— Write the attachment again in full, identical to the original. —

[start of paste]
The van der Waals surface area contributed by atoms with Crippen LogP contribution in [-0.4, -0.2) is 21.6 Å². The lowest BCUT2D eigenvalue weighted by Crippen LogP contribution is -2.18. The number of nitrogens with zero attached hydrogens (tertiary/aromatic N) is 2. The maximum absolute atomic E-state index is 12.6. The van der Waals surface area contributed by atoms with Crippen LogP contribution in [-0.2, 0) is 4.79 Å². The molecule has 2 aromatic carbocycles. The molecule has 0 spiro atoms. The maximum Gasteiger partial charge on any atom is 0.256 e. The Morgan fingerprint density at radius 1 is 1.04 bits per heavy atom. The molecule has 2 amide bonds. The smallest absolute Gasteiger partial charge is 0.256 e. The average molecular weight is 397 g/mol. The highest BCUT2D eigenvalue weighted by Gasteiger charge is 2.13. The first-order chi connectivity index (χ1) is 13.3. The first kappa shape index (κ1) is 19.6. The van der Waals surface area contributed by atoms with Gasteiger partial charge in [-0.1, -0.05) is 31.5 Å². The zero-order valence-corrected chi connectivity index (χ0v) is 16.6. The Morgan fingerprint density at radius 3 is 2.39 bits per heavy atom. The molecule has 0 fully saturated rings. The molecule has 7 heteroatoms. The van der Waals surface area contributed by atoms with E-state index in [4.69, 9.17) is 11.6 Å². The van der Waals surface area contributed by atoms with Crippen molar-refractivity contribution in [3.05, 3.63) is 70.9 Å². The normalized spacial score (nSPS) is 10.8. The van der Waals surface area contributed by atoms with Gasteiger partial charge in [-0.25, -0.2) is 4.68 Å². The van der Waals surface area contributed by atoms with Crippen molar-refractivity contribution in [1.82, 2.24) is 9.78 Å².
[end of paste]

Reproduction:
The van der Waals surface area contributed by atoms with Crippen LogP contribution in [-0.4, -0.2) is 21.6 Å². The lowest BCUT2D eigenvalue weighted by Crippen LogP contribution is -2.18. The number of nitrogens with zero attached hydrogens (tertiary/aromatic N) is 2. The maximum absolute atomic E-state index is 12.6. The van der Waals surface area contributed by atoms with Crippen LogP contribution in [-0.2, 0) is 4.79 Å². The molecule has 2 aromatic carbocycles. The molecule has 0 spiro atoms. The maximum Gasteiger partial charge on any atom is 0.256 e. The Morgan fingerprint density at radius 1 is 1.04 bits per heavy atom. The molecule has 2 amide bonds. The smallest absolute Gasteiger partial charge is 0.256 e. The average molecular weight is 397 g/mol. The highest BCUT2D eigenvalue weighted by Gasteiger charge is 2.13. The first-order chi connectivity index (χ1) is 13.3. The first kappa shape index (κ1) is 19.6. The van der Waals surface area contributed by atoms with Gasteiger partial charge in [-0.1, -0.05) is 31.5 Å². The zero-order valence-corrected chi connectivity index (χ0v) is 16.6. The Morgan fingerprint density at radius 3 is 2.39 bits per heavy atom. The molecule has 0 fully saturated rings. The molecule has 7 heteroatoms. The van der Waals surface area contributed by atoms with E-state index in [4.69, 9.17) is 11.6 Å². The van der Waals surface area contributed by atoms with Crippen molar-refractivity contribution in [3.05, 3.63) is 70.9 Å². The normalized spacial score (nSPS) is 10.8. The van der Waals surface area contributed by atoms with Gasteiger partial charge in [-0.25, -0.2) is 4.68 Å². The van der Waals surface area contributed by atoms with Crippen molar-refractivity contribution in [1.82, 2.24) is 9.78 Å².